When I was in college at USC, I took an Introduction to the Music Industry course that explained the roles of managers, agents, and music lawyers. I thought the contracts and copyrights were extremely interesting and thought the job of an attorney handling these matters for musicians was just about the coolest job a person could have. At that point, I decided to apply for law school with the intention of becoming a music lawyer. I then went to Southwestern Law School (known for its great entertainment law program), and I focused all of my electives and activities around music law. Once I graduated and passed the California Bar exam (first time!), I began getting referrals from people I knew in the music business and decided to open my own practice.

WIMN: What sorts of services do you provide, and what types of clients do you work with?

EJ: I represent songwriters, artists, music publishers, independent labels, and other professionals within the music business. I draft, review, negotiate, and counsel clients on music publishing agreements, record deals, management agreements, producer deals, licenses (synch and otherwise), library agreements, and more. I also help people on the film side clear music for films, and I represent people or companies buying or selling song catalogs.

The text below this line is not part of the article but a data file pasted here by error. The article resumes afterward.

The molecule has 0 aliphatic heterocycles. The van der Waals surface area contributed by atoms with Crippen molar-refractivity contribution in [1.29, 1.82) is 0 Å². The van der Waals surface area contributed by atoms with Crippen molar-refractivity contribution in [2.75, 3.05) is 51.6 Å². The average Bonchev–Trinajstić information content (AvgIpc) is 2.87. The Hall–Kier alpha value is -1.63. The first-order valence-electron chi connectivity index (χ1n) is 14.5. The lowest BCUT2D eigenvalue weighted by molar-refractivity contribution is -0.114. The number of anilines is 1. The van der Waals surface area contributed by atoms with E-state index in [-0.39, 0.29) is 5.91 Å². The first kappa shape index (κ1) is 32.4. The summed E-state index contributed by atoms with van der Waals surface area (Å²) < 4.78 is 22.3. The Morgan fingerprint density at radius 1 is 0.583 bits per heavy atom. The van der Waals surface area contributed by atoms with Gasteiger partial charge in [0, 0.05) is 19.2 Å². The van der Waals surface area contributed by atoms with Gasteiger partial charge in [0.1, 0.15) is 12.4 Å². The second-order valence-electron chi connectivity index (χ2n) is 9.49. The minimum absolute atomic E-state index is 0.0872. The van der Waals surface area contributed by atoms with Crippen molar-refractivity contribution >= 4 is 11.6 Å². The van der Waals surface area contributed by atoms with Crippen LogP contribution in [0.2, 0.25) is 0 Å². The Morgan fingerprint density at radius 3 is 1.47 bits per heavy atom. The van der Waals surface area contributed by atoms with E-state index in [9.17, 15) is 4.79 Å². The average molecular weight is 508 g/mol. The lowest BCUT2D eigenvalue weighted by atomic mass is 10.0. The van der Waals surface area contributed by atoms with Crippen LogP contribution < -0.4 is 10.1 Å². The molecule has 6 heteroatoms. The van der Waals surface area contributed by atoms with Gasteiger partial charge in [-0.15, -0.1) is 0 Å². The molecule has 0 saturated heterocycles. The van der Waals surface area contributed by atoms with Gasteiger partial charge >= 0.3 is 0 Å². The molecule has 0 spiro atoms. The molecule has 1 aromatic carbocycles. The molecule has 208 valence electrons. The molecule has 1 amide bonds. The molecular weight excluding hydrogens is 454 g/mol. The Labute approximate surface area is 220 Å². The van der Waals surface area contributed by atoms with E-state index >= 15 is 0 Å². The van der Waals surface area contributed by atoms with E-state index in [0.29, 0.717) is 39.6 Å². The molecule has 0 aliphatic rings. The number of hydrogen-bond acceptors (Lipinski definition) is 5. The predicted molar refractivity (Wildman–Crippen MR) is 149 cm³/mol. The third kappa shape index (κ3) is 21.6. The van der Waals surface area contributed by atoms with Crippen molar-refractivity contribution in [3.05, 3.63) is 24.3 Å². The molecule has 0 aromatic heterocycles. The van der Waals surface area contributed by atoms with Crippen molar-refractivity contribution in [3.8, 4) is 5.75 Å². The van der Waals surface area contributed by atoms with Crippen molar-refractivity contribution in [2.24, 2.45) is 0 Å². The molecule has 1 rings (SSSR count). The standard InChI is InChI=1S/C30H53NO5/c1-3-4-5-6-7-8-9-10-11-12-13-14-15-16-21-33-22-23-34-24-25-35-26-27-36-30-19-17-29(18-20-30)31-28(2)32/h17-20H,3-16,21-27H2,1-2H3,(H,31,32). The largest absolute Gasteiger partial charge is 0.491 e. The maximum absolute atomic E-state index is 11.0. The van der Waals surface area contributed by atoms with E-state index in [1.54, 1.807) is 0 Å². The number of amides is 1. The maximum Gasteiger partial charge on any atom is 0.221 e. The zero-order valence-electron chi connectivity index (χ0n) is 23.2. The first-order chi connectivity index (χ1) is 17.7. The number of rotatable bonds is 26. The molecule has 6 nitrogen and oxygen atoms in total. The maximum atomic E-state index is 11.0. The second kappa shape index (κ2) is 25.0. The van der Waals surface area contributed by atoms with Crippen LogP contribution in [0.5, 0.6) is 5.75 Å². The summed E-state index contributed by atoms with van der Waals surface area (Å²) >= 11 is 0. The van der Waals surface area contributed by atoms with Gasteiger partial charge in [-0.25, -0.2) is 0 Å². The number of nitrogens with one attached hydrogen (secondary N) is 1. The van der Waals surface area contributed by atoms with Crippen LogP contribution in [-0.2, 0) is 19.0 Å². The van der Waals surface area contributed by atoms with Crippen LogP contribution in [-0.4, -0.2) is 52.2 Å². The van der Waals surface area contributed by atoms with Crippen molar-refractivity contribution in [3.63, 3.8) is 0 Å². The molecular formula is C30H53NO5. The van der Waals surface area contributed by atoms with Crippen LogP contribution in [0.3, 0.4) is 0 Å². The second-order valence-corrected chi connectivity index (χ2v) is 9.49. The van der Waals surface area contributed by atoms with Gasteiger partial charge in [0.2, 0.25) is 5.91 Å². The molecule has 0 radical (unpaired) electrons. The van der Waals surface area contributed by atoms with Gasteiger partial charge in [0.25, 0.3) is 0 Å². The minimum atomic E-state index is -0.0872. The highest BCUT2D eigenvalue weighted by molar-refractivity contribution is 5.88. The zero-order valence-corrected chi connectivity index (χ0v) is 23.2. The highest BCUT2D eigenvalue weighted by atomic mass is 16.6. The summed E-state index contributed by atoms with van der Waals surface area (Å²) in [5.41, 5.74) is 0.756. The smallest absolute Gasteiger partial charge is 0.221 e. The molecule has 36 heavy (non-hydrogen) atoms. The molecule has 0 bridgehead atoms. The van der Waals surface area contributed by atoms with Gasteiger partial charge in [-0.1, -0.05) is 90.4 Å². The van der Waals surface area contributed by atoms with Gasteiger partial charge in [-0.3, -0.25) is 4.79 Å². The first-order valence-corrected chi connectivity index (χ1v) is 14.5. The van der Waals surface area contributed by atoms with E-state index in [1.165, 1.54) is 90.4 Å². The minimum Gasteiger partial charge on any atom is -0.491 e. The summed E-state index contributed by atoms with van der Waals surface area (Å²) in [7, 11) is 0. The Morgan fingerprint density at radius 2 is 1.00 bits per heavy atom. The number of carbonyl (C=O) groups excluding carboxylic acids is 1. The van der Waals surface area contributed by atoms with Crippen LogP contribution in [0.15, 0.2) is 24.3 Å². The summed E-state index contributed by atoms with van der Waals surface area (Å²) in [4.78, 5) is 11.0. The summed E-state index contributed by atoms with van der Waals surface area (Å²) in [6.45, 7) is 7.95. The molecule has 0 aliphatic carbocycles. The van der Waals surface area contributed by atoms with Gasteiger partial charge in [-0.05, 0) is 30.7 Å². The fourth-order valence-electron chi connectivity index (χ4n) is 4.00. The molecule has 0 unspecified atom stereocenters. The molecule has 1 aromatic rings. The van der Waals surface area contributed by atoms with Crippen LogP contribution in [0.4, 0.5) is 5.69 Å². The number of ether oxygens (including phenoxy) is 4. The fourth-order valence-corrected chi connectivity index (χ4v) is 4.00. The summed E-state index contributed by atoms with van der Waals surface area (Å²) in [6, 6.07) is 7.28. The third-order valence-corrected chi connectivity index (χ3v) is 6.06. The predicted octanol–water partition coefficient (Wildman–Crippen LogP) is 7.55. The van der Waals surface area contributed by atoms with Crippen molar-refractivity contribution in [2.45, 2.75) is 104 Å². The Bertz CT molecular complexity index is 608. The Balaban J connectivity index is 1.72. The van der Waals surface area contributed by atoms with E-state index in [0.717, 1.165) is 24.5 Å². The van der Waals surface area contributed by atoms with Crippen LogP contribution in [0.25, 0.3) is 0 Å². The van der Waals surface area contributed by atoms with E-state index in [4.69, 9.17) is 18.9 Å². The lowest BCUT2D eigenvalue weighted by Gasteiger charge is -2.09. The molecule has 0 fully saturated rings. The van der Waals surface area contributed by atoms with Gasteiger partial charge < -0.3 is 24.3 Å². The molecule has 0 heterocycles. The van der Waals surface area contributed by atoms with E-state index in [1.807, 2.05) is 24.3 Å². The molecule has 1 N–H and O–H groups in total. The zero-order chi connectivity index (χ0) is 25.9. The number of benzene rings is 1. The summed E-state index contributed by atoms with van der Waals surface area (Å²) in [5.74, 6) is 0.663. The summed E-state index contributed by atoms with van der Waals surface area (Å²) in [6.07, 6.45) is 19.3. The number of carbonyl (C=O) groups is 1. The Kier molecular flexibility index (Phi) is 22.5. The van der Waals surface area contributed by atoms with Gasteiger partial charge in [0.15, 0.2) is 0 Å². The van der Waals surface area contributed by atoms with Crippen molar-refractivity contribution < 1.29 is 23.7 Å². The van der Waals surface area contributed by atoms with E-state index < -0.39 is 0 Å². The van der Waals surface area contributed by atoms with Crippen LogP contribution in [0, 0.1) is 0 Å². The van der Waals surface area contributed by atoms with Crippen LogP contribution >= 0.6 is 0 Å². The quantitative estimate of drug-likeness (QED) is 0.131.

My clients range from independent artists to Grammy and Emmy Award winners, as well as legacy artists. For new artists, I get them properly registered for copyright and with the necessary royalty collection services, as well as put all agreements in place for when they are collaborating with other artists, producers, etc. For legacy artists, I will deal with copyright termination issues to recapture rights they granted away years ago, in addition to the other types of music agreements I mentioned. When representing companies, we are signing songwriters or artists, as well as managing issues with existing deals.

WIMN: You deal with a lot of contract drafting and negotiation for both major and emerging artists alike, including songwriter agreements, music licensing contracts, and more. Can you tell us why it’s so important for artists to get into the habit of putting everything in writing in order to protect their best interests?

EJ: Putting agreements into writing is absolutely necessary for several reasons. One, without a written document there is no legitimate proof of what the agreement actually was between the parties. Two, disputes become one party’s word against the other party’s word. Three, there are usually misunderstandings about what each person meant as to the terms of the agreement. Four, people’s memories tend to become fuzzy a while after making an agreement. Five, a written agreement always provides a reference of the framework of the relationship.

Emerging artists should seek out an experienced music attorney to make sure their interests are protected. Consider it an investment in yourself and your career. The cost of dealing with a major problem later is usually much more expensive – and the consequences much greater – than if the matter was handled properly from the beginning.

WIMN: At what point should artists consult an attorney? Any advice for those reaching out to an entertainment lawyer for the first time?

EJ: Artists should consult an attorney any time there is a contract in front of them or any legal or business matter they don’t understand.

Here are some links that will be helpful:

How to Actually Hire a Music Lawyer

How to Choose a Music Attorney Whose Perfect for You

How to Choose the Right Attorney for YOU (series)

Why Hire an Entertainment Lawyer

How to Get Legal Help if You Can’t Afford a Music Attorney